Sunday, 25 December 2016

we like to wish you all
a merry Christmas

Monday, 19 December 2016

The Romance of Denham Court

(By William Freame.)
Roses of Jericho resemble at first sight a bunch of withered roots, but plunge them into boiling water and they revive expand, re-open and regain their former freshness. Our memories are like roses of Jericho, they may appear dead, but a chance word or a passing glance re-awakens them. Indulgent memory wakes, and lo! they live. Clothed with far softer hues than light can give. 
   The chief objective in this paper is to revive interest in an old-time roadside hamlet and to re-awaken memories of an historical little church that to-day appears "to waste its sweetness on the desert air;" and its burial ground. 
Where heaves the turf in many a moulder-ing heap,
Each in his narrow cell for ever laid,
The forefathers of the hamlet sleep. "To contemplation's sober eye" Denham Court does not appear important.
Situated about six miles south of Liverpool, on the old Campbelltown-road, it has lagged super-fluous since the railway has captured the traffic and induced settlement, two and a half miles away; yet it has a history, the most romantic.
Away in the thirties we read of Captain Richard Brooks having a very fine mansion called Denham Court, described as being one of the most com-plete establishments in the colony, with outbuildings, etc., on a large scale, and commanding extensive views over the valley of Bunbury Curran Creek and the thickly wooded highlands of the coastal districts.
The old house remains much the same to-day.
Old Macquarie Fields House still remains crowning the crest of the next hill, as it did when Denham Court was noted far and wide for its generous hospitality, now, alas! a thing of the past.
What big, brave old days they were.
On October 16th 1833, Captain Brooks-was gathered to his fathers, being then 68 years of age; Christiana, his wife, following him to that bourne from whence no traveller returneth on April 12th, 1835, aged 59 years. Upon their death Denham Court passed into the possession of Thomas and Christiana Blomfield, the latter being a daughter of Captain and Mrs. Brooks.
During Mr. and Mrs. Blomfield's time the family mansion was conducted according to the best tradi-tions of the foremost Colonial families, the old house being the scene of many a country party.
Mrs. Thomas Valentine Blomfield died November, 1852, and her husband on May 19th, 1857.
After their death the glories of the old house waned and little more is heard of it in the chronicles of the time.
During the sixties it was in the possession of Mr. Clements Lester; subsequently the property was acquired by its present owner, Mr. J. C. Mayne, J.P., of Greendale House, Nepean River, a gentleman of very retiring disposition. In the vicinity of Denham Court are several other old estates, notably .'Varro Ville,' founded by Robert Town-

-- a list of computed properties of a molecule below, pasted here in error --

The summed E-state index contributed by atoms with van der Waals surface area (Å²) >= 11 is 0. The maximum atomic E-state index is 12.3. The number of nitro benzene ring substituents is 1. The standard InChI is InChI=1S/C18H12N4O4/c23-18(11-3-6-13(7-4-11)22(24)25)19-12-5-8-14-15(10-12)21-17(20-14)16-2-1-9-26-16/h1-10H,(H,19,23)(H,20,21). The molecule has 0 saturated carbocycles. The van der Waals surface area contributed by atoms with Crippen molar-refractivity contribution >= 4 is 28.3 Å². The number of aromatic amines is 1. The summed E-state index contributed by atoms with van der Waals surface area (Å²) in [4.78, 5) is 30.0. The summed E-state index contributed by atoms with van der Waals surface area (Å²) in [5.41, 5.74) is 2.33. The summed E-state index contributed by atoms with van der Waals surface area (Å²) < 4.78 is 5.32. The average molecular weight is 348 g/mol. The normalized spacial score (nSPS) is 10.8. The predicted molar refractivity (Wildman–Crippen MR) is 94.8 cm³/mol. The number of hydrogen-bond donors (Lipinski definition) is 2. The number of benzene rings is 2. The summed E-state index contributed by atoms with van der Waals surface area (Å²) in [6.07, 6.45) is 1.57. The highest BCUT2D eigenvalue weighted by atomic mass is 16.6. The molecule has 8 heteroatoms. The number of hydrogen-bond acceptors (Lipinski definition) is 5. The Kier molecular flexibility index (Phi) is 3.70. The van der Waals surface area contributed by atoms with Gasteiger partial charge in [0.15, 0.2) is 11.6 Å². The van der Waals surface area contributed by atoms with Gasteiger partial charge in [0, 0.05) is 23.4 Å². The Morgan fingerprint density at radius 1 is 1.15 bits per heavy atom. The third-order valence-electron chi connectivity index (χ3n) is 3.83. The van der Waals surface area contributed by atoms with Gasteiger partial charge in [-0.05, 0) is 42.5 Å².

son, L li.D., who died June 27th, 1827, and was buried in St. John's, Parramatta.
He was succeeded at 'Varro Ville' by T. Wills, Esq., and by the Raymonds. Another old estate is "Leppington," founded by the Cor-deaux family (subsequently of Berrima), now in the possession of Mr. Perry, formerly of Smithfield Grange, Merrylands. 
In the old coaching days the hamlet pos-sessed a turn-pike, or toll-bar, in the vic-inity of which the bushrangers once robbed the mail; also an inn, 'The Robin Hood,' situated near the bridge over the creek.
Twenty years after John Eccleston kept a public house near this spot.
Probably it was the successor of The Robin Hood, which was flourishing as late as 1842. The pre-sent village consists, besides the old man-sion, of a church and rectory and about a dozen cottages, some of them very old.
The oldest residents are the Bolgers, who to my knowledge have lived there for over 50 years.
The Church of St. Mary the Virgin, sit-uated just off the road, was founded by Captain and Mrs. Brooks, who are buried under the floor of the chancel, or to be more exact, the church was built over their vault, provision for which had been made by them before their death. The building consists of a nave, the east end being railed off as a quasi-chancel, a clergyman's vestry, an entrance porch, and a turreted tower at the west end of the nave. Upon the interior walls are memorials to Honoria Rose Riley, of 'Raby,' who died at Denham Court on March 17th, 1839, aged 30 years, and her remains are buried in the vault beneath the church, her parents being Captain and Mrs. Brooks.
Another tablet is in memory of Lieut, George William Henry Wardell, of the 83rd Reg., a son of Captain Wardell, of the 28th Reg., and -a grandson of Richard Brooks.
Lieut. Wardell was drowned at sea July 14th, 1861, aged 21 years. At the east end is a fine three -light window' erected in memory of Richard Brooks, and Christiana, his wife, during recent years through the efforts of the Misses Riley, of 'Glenmore,' via Penrith. Looking through the registers one comes across many historic names. The first baptism was that of Euston, son of Thos, V. and Christiana Blomfield, date July 29th, 1838.
The second was that of Ann Honoria, daughter of Henry and Maria Zouch, July 29th, 1838, and the third was that of Charles, son of Charles and Charlotte Sturt, on Dec-ember 9th, 1838.
All three were baptised by Rev. R. Taylor, acting chaplain.
Among others baptised in this church were Frank A. Blomfield, February 9th, 1848, by Rev. John Duff us; Mary Zouch, June 30th, 1840, by Rev. R. Forrest; Percival Waddy, April 19th, 1846; William Henry Cordeaux, June 22nd, 1858, by Rev. G. Vidal. The first marriage was that of James John Riley and Christiana Eliza Passmore Blom-field, by Rev. R. Forrest, on February 4th, 1848, witnesses being L. M. and T. V. Blom-field. Catherine Cordeaux, E. and W. Cox.